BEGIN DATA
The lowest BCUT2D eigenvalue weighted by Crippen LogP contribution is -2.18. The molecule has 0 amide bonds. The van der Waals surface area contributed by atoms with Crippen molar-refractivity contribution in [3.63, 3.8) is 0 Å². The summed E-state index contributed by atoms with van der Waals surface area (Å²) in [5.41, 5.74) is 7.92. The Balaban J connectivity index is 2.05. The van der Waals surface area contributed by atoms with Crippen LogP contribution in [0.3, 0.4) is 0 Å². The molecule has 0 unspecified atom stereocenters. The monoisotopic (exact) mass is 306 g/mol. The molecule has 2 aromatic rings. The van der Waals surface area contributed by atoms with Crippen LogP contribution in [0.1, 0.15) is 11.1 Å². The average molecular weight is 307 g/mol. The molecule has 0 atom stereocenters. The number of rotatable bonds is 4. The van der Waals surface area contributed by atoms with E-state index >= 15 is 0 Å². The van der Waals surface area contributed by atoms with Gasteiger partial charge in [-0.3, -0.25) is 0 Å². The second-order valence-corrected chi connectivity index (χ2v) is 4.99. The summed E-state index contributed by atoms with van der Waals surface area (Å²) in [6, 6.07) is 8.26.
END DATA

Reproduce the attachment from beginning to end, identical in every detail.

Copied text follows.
The lowest BCUT2D eigenvalue weighted by Crippen LogP contribution is -2.18. The molecule has 0 amide bonds. The van der Waals surface area contributed by atoms with Crippen molar-refractivity contribution in [3.63, 3.8) is 0 Å². The summed E-state index contributed by atoms with van der Waals surface area (Å²) in [5.41, 5.74) is 7.92. The Balaban J connectivity index is 2.05. The van der Waals surface area contributed by atoms with Crippen LogP contribution in [0.3, 0.4) is 0 Å². The molecule has 0 unspecified atom stereocenters. The monoisotopic (exact) mass is 306 g/mol. The molecule has 2 aromatic rings. The van der Waals surface area contributed by atoms with Crippen LogP contribution in [0.1, 0.15) is 11.1 Å². The average molecular weight is 307 g/mol. The molecule has 0 atom stereocenters. The number of rotatable bonds is 4. The van der Waals surface area contributed by atoms with E-state index >= 15 is 0 Å². The van der Waals surface area contributed by atoms with Gasteiger partial charge in [-0.3, -0.25) is 0 Å². The second-order valence-corrected chi connectivity index (χ2v) is 4.99. The summed E-state index contributed by atoms with van der Waals surface area (Å²) in [6, 6.07) is 8.26.